Thursday, June 24, 2010

Prison Reform Forum draws crowd

The Prison Reform Forum at the Walter Reed Community Center this evening drew a remarkable crowd of concerned residents.  In the question-and-answer period, a very elderly woman urged compassion and mercy for sex offenders.  A woman who had spent weekends incarcerated in the Arlington County Detention facility for shoplifting spoke about her struggles with alcoholism.  She stated that inmate services have helped her overcome her addition. A highly articulate man explained that he was a Vietnam veteran who suffered from post-tramatic stress syndrome.  Returning from Vietnam as a twenty-year-old with no criminal record, he got into bank robbing and spent over thirty years in the Virginia Department of Corrections.  But with the help of corrections vocational programs and his Baptist faith, he turned his life around.  He now works as a community organizer and is seeking paralegal certification.

The panelists, who came from different organizations and different political affiliations, affirmed the importance of prison reform and spoke about various initiatives.  Scott Richeson of the Virginia Department of Corrections spoke about a new emphasis in the Department of Corrections on prisoner re-entry.  She said that re-entry was being established as a part of prisoners' programs from the day of entry into the system with a new "Thinking for Change" program.  Bill Richardson from Governor McDonnell’s office noted that the Virginia Department of Corrections is the largest state agency.  With acute pressure on the state budget, reforming incarceration to make it less extensive and more appropriately targeted is on the agenda. Helen Trainer of the Legal Aid Justice Center is working on a lawsuit against Virginia's highly restrictive parole policy.  She also spoke about problems with the quality of health care and the treatment of mentally ill prisoners in the Virginia system.  Doug Ierley, a staffer for Senator Jim Webb, spoke about the National Criminal Justice Commission Act that Senator Webb introduced in the Senate in March, 2009.  The Act, which would establish a commission to review comprehensively the criminal justice system, may get passed by August of this year.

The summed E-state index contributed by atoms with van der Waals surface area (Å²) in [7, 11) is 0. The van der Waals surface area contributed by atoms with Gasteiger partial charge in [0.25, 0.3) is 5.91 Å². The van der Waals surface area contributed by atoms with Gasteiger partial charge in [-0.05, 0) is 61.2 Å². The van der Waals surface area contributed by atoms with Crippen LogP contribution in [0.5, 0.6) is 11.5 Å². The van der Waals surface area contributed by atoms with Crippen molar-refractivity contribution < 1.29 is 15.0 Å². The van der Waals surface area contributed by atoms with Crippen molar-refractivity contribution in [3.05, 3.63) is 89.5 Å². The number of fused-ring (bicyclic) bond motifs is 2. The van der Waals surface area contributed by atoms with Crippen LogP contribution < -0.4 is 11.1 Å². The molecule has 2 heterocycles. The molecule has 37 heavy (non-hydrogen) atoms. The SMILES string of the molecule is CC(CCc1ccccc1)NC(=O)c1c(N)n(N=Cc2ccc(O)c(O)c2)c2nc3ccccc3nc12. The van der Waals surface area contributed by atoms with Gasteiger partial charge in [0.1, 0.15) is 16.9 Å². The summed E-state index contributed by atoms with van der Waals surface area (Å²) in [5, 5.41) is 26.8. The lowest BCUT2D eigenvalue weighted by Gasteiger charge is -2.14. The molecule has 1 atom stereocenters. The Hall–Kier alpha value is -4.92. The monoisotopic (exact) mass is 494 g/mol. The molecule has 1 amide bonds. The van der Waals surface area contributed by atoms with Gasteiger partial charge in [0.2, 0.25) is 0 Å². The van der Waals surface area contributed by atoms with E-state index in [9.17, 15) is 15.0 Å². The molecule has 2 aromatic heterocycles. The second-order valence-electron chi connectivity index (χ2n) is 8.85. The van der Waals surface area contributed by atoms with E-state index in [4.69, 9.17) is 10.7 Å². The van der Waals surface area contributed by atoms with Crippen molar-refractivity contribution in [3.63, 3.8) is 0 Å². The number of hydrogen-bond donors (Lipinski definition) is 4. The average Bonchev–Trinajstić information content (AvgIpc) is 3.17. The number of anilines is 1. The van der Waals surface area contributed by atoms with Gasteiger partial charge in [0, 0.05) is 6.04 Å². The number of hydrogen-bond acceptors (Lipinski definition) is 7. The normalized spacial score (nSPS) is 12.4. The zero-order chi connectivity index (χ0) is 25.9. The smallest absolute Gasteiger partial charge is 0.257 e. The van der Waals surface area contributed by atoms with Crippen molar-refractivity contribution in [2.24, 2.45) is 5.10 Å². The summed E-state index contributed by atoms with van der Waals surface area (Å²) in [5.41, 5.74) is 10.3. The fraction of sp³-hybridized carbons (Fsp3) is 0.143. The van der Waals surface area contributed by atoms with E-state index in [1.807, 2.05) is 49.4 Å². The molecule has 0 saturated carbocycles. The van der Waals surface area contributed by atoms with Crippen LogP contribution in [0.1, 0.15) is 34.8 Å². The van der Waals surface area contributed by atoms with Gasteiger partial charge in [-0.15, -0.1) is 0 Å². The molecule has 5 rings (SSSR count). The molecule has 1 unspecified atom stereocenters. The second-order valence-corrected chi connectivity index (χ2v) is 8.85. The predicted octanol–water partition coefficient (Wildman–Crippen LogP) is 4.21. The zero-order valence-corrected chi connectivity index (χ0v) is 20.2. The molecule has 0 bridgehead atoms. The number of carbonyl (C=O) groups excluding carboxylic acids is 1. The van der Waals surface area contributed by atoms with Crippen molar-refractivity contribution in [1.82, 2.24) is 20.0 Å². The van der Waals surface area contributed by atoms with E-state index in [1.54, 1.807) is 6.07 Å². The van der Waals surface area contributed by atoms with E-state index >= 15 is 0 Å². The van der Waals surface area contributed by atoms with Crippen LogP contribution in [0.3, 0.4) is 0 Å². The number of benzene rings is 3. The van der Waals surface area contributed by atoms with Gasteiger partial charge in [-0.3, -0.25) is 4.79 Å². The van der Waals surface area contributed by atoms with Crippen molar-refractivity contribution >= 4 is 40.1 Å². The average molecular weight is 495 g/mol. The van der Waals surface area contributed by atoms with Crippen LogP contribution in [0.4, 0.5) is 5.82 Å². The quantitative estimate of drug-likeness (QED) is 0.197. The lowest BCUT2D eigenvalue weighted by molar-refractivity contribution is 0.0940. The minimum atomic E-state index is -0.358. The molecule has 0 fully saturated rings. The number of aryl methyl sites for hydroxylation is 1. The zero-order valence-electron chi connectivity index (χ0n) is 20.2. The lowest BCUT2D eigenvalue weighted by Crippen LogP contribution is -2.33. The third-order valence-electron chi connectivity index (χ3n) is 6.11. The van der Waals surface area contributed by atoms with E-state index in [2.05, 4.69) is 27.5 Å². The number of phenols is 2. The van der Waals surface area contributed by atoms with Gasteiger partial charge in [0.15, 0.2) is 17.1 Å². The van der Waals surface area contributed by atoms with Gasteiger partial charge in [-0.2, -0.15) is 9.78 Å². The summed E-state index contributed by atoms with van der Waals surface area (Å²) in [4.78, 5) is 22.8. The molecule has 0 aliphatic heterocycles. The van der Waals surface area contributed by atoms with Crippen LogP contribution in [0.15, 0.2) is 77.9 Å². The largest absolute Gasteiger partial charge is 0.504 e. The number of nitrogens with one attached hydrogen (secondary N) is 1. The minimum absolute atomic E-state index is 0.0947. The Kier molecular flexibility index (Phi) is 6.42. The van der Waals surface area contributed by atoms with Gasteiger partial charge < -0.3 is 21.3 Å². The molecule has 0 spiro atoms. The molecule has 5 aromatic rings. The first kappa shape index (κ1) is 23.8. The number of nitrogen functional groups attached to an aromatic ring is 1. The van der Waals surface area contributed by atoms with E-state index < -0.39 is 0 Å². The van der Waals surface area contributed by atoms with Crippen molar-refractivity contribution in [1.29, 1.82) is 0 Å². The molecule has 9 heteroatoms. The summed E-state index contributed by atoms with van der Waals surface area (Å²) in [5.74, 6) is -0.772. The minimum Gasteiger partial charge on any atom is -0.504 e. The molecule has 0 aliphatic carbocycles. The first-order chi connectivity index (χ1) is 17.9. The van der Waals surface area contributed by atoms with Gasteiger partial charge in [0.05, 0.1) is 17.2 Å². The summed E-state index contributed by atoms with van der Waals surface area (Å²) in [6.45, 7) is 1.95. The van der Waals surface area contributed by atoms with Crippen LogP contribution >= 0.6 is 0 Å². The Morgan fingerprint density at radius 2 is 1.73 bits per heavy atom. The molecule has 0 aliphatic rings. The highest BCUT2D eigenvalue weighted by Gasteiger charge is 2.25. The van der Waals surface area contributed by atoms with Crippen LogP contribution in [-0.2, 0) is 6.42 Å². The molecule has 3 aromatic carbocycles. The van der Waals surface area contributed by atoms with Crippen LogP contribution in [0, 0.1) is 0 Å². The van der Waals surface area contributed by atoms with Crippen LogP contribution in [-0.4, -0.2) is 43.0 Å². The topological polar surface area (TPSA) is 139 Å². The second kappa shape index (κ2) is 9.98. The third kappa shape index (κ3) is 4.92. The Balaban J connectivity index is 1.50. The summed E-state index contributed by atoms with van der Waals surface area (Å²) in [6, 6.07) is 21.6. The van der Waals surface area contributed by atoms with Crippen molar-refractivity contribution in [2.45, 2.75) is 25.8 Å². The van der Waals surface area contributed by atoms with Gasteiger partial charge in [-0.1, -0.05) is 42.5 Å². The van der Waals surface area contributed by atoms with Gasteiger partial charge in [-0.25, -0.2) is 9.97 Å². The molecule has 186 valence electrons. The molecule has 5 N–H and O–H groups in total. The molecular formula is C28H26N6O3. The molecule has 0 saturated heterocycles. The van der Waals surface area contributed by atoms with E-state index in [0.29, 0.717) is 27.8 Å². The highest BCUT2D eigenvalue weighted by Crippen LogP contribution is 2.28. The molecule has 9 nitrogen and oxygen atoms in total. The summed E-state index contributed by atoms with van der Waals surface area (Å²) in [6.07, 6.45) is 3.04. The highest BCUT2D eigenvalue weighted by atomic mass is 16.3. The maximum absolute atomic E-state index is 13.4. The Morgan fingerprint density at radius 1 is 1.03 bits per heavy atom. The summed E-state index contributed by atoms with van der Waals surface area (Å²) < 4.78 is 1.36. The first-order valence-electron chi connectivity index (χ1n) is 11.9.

Virginia House of Delegates members Charniele Herring, Patrick Hope, and Adam Ebbin sponsored the Prison Reform Forum.  Delegate Herring was not able to attend because she had to present an award to one of her constituents.   Delegates Hope and Ebbin expressed interest in continuing dialogue on criminal justice reform.  The delegate for Rosslyn, Delegate Bob Brink, did not include any questions on prison reform in his survey of priorties.  That survey focuses on fiscal issues, yet the cost of incarceration is a quite major fiscal issue.  If Del. Brink attends the RAFOM annual meeting next year, as he did this year, attendees might ask him about criminal justice reform.

Among 2010 Virginia Assembly legislative highlights are these:
  • A new measure makes "sexting" illegal by placing the same restrictions on profane or threatening language in text messaging as on phone calls or citizens band radio
  • A new fee paid by convicted criminal offenders that funds programs to fight sexual predators was added.[*]
These both seem to me to be redundant, media-driven criminal laws.  Sensational reports on sexting and sexual predators are standard fare in traditional media.  Sadly, even innovative news organizations such as Arlnow have resorted to sensational posts on crime statistics and the grave public danger of flashers.  However, perhaps following the lead of the Ode Street Tribune, Arlnow seems to be shifting towards higher-quality news coverage.

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[*] The text of these two points are from delegate news reports to constituents.

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